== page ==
As a middle linebacker in the NFL, it is imperative that you are able to stop the run. Smith’s run support skills, or lack thereof, is, in my opinion, the primary reason why he is better suited to playing the Will in the pros. Simply put: Smith is too undersized to hold up in run support as the Mike. After reviewing multiple full-game tapes of Smith, all too often an offensive lineman would engage with him, completely washing him out of the play. Smith wouldn’t just get pushed off the ball, he would get stonewalled up to 10 yards off the line of scrimmage.
In the above clip, we see Smith get pushed back out of the play. The only way to nullify this is for him to hit his gap before the offensive lineman (or lead blocker) can get there. Doing this consistently is extremely difficult, but given Smith’s high football IQ, he will flash and beat the blocker to the hole at times, as shown in the following clip.
Given Smith’s speed and lateral movement, trying to beat him to the edge is downright impossible. As shown below, he is able to get from the far hash mark to the opposite side of the field to contain the edge. It’s a play that very few linebackers, even in the NFL, can make, yet Smith makes it look easy.
Because he is undersized, Smith can have difficulty wrapping up running backs individually. This may prove to be an issue in the pros, especially against bigger backs in short-yardage situations. If Smith has some elite defensive run stuffers in front of him to keep him free to get downhill, he will have no problems. Drafting Smith without having that solid line in place, though, will be asking for trouble in the run game.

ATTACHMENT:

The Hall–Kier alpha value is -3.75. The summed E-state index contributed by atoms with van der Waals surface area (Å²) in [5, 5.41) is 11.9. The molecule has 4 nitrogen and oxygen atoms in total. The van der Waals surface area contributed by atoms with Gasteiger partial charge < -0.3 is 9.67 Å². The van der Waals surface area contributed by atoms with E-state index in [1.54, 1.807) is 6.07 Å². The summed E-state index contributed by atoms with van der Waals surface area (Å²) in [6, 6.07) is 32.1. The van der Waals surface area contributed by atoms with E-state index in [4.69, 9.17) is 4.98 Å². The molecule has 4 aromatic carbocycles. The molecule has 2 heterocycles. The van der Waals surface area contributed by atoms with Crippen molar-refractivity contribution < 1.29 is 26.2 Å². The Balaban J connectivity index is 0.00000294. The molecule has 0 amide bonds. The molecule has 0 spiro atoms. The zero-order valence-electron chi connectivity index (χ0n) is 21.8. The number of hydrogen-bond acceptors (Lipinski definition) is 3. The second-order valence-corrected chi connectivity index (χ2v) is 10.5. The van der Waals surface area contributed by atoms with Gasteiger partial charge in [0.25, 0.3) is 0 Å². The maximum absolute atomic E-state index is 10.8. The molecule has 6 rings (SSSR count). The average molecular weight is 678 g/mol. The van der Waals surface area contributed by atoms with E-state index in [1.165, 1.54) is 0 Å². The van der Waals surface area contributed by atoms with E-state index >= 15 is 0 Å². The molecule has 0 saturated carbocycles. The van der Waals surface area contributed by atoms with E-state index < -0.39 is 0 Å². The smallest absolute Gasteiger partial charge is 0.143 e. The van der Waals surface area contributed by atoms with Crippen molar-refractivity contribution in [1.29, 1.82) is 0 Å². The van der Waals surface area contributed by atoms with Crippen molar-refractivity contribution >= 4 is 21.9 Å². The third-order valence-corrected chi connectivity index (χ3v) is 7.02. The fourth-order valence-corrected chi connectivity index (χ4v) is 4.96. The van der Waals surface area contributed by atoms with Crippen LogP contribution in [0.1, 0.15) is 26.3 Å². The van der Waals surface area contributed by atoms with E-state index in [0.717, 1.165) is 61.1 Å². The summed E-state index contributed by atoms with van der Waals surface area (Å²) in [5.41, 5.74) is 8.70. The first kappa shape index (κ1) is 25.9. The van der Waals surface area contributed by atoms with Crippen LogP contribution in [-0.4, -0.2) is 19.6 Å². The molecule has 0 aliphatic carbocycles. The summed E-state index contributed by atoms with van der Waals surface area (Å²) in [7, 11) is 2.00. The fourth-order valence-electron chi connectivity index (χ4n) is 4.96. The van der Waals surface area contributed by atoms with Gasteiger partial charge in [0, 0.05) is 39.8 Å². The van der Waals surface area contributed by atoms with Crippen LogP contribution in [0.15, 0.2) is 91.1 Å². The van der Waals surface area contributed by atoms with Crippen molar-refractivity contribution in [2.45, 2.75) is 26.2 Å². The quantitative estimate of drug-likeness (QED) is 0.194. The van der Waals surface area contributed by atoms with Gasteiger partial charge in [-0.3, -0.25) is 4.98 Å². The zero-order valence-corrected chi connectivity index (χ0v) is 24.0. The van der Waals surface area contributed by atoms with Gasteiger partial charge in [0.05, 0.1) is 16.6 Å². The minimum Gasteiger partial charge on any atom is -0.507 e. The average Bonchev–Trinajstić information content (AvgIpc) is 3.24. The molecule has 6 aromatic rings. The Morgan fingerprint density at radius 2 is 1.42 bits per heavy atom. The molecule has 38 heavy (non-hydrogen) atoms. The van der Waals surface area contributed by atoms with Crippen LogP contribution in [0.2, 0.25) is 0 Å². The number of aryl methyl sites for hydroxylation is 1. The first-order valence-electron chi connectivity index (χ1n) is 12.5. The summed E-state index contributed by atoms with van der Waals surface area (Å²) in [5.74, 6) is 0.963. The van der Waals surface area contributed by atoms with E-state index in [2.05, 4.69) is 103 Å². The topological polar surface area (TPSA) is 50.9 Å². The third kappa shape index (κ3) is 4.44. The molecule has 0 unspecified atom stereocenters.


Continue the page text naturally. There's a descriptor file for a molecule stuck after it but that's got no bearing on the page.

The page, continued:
As we’ve shown multiple times, Smith is a very smart football player and this continues to show up when he blitzes the quarterback. While at Georgia, Smith was asked to cover the running back in man coverage consistently. When the running back would stay in to block, he would move closer to the pocket but remain unimpeded to the back if they leaked out as a potential check-down option. Other times, when Smith was dialed up on a blitz, his speed allowed him to get to the quarterback a touch earlier than the time it would take most linebackers. Even when blitzing, Smith remained controlled, as shown in the clip below, where he reaches the QB and hits him square in the chest – a textbook hit to force an errant throw.
There’s little doubt Smith has the potential to be a stud three-down linebacker for the next decade. Despite the rave reviews by media analysts, teams will remain wary of his small stature and lack of strength in the run game. In the right system, where he can roam freely at the second level, Smith will be a Pro Bowl caliber linebacker. If he doesn’t have a stout line in front of him, he will struggle.
In the Raiders defense, Smith would line up at the Will, shifting Tahir Whitehead into the middle where he’s not as strong. Having both Bruce Irvin and Smith on the same side of the defense could be problematic, particularly in the run game, given both are undersized at their respective positions. That, along with the simple fact the Raiders don’t have those A-grade defensive interior linemen to keep Smith free, would make it somewhat surprising if Oakland drafted Smith at No. 10 overall.